After the 2008 presidential election of America's first so-called black President Barack Obama there was talk that the United States as a nation had transitioned into a post-racial era, which early on some believed that the social and the racial dynamics inside the United States had forever changed with his election of Obama as U.S commander-in-chief. But there were some public intellectuals who were skeptical of this notion such as Dr. Eric Michael Dyson, Dr. Boyce Watkins, Dr. Cornel West, Tavis Smiley and black nationalist leader Minister Louis Farrakhan who attempted to caution us about the so-called post racial era being ushered in with President Barack Obama becoming the first African American president (they argued that according to the NAACP and the U.S. Justice Department the racial divide was acerbated after 2008).

Dr. Carter G. Woodson (1875-1950) known as the Father of Black History understood that the so-called American Negro had a long and worthy history that had been systematically covered up and distorted. It would be the work of Woodson in a formal way in 1926 establishing Black History Week and early on in 1916 founding the Association for the Study of Negro Life and History that brought attention to the need of treating black history as being totally inclusive of United States history and creating a broader level of academic respectability for it as a discipline in and outside the classroom.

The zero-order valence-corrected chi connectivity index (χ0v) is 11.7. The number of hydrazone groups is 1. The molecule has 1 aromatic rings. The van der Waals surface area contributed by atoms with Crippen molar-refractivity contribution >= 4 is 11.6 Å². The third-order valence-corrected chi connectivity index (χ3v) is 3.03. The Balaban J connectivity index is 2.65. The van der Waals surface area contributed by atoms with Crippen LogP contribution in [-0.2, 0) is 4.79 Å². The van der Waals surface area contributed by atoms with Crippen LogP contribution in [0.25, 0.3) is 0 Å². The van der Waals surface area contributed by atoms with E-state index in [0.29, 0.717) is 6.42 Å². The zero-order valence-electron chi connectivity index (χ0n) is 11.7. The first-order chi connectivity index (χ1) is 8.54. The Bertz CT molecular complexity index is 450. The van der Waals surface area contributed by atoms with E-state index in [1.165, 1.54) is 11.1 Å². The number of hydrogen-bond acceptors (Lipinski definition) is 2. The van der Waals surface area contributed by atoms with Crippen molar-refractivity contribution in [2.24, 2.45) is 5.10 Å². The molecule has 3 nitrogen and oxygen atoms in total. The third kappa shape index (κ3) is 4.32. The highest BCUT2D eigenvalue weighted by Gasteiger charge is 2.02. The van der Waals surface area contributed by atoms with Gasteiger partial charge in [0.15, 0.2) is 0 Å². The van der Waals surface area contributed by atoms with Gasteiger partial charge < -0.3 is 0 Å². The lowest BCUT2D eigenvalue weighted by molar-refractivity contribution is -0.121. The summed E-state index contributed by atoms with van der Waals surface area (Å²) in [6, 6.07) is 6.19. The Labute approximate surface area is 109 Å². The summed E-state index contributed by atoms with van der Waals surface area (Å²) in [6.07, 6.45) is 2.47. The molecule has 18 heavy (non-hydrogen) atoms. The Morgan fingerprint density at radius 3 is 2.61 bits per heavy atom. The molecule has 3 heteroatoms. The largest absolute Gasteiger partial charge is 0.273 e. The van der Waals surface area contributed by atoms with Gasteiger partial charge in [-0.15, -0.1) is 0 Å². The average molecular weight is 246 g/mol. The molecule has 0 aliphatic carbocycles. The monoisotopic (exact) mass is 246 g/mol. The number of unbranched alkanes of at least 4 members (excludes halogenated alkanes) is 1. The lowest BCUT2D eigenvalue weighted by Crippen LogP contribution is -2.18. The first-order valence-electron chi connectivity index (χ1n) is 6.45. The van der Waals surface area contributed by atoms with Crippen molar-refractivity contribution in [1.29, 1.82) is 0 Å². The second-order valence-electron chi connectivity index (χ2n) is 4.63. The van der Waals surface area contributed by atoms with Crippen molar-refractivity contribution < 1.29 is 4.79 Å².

Yet, his contemporary Dr. W.E.B. Dubois (1868-1963) who was the first African American in 1895 to receive a Ph.D in history from Harvard University ​and would play a major intellectual role in writing scholarly defenses and re-counting ancient and modern African civilizations that predated American slavery. Dubois and Woodson produced bodies of historiography, which meticulously redefined the historical meaning of black history and how it would be viewed for decades to come, in particular in the world of academia. Dubois and Woodson were professional historians whose scholarship stood as empirical models​ and served as an indication that blacks played a major role on the stage of human civilization. Dr. Carter G. Woodson first published the Mis-Education of the Negro in 1933, and was the second African American to receive a Ph.D in history from Harvard University in 1912 behind W.E. B. Dubois who was awarded a Ph.D from Harvard in 1895 (and wrote the dissertation titled, Suppression of the African Slave Trade).